The word “agent” is often misunderstood by buyers, sellers and even by real estate professionals. In some contexts it is used as a synonym for “real estate licensee” — a person who is licensed by the state to practice real estate brokerage.
In real estate law, however, the word has a more specific meaning. Under most state laws, including in Colorado, an “agent” is a licensee who has a signed an agency agreement with a “client.” Without that signed agreement, a licensee can only be a “transaction broker.”
So what is the difference between an agent and a transaction broker? It’s the difference between fighting for your best interest with “utmost faith, loyalty and fidelity” and being a mere facilitator, not giving you any advice but merely completing forms and presenting offers.
Unless you are fully conversant in real estate law and practice, you want someone on your side in a real estate transaction — an “agent.”
Some buyers think they can get a better deal on a house if they go straight to the listing agent instead of having a “buyer’s agent.” Is that really a good idea? Maybe yes, maybe no.
There are two ways the seller's agent can serve you when you don’t have an agent of your own. The office policy manual at Golden Real Estate says that you should be treated as a “customer” if you want to make an offer on one of our listings unrepresented by an agent of your own.
Most real estate brokerages, it seems, do not have such a policy. If you go to one of their broker associates about one of their listings, they are likely to sign you up as a client so they become your agent. But since an agent’s loyalty to the seller conflicts with his loyalty to you as a buyer, that broker associate has both you and his seller sign a document indicating that he is now a “transaction broker” instead of an agent. In that role, he can’t advise you what to offer, and he can’t advise the seller how to respond. And he can’t share confidential information about either of you to the other party which might affect the negotiation.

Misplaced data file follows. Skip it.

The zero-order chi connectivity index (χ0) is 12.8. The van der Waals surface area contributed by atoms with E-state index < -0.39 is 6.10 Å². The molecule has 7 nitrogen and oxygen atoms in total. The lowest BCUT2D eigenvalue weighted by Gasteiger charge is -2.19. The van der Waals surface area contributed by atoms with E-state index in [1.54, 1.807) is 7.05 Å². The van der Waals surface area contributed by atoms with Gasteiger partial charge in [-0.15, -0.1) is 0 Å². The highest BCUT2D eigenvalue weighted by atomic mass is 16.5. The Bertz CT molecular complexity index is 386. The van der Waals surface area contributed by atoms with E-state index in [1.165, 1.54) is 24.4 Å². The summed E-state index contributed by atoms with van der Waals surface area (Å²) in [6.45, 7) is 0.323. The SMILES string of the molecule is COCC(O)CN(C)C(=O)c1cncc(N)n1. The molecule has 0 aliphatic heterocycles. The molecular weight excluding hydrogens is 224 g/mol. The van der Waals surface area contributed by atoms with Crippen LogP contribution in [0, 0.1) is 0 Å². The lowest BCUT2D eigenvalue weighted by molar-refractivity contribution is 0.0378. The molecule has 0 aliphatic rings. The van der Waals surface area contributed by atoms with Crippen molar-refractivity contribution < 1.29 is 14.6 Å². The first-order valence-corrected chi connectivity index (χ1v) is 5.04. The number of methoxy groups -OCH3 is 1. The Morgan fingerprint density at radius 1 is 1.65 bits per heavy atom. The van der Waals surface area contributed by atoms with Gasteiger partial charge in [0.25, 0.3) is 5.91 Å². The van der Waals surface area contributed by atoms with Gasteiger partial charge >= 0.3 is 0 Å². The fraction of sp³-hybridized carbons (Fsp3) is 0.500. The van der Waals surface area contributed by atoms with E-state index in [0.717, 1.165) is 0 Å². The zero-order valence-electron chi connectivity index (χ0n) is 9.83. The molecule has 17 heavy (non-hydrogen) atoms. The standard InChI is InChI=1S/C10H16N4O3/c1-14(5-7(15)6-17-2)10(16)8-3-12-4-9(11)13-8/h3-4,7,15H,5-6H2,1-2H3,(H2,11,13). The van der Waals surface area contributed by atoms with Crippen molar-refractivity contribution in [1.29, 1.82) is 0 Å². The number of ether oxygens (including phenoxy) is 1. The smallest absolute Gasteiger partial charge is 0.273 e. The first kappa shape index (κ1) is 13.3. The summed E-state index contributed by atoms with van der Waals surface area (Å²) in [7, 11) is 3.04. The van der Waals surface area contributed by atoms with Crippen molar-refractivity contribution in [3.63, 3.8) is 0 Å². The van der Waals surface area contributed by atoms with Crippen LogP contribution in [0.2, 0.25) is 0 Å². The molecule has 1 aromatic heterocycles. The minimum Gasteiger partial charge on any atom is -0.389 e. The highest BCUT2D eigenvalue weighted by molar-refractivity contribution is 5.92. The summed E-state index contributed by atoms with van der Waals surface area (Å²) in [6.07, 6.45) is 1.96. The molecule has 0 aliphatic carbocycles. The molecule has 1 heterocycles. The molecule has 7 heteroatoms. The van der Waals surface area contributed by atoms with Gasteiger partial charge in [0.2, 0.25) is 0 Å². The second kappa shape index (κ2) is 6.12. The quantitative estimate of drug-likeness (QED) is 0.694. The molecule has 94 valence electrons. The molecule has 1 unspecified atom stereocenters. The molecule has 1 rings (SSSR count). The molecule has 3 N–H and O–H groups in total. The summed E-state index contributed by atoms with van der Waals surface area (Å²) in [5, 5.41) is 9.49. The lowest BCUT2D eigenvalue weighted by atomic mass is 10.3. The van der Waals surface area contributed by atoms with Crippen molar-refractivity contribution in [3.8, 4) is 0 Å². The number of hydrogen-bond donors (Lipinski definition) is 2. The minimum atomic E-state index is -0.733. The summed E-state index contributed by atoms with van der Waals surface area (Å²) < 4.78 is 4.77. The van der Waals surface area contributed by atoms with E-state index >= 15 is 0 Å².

For example, a listing agent might know that the seller needs to sell quickly and would accept less than the asking price. A buyer’s agent might know that if his client doesn’t get a home soon they’ll be homeless or have to live in a motel. You can see how such knowledge could weaken a party’s bargaining position.
The listing agent’s desire to capture an interested buyer as a client by signing an agency contract goes beyond earning twice the commission on a transaction. If you don’t get that house, he’s still your agent for finding and purchasing a different house.
Our policy of treating a buyer as a customer when there’s no bona fide pre-existing agency relationship can and sometimes does result in not earning that double commission and in not capturing that buyer as a client for another purchase if he loses the bidding on that particular listing.
We have this policy for two reasons. First, it’s the right and legal thing to do. Second, real estate law still requires us to be fair and honest in working with a “customer,” which includes full disclosure of material facts about the house and not taking unfair advantage of the buyer.
When we tell an unrepresented buyer that our loyalty remains with the seller in any negotiation, it sometimes drives the buyer to seek his own agent. We accept that decision, although we do explain that we would treat them fairly and if they are comfortable with being “just a customer” in the transaction, we will reward them with totally free metro area moving from their current home to the home they buy with us — free truck, free labor, free gas, free boxes, etc. Most other brokerages can't offer that perk because they don't own a truck.
Since we discount our listing commission when we don’t have to split the commission with a buyer’s agent, we also explain to the buyer that their full-price offer is worth 1% more than a full-price offer from a buyer with their own agent. This, too, can make it attractive not to seek out their own agent in the transaction.
Published April 14, 2016, in the YourHub section of the Denver Post and in four Jefferson County weekly newspapers.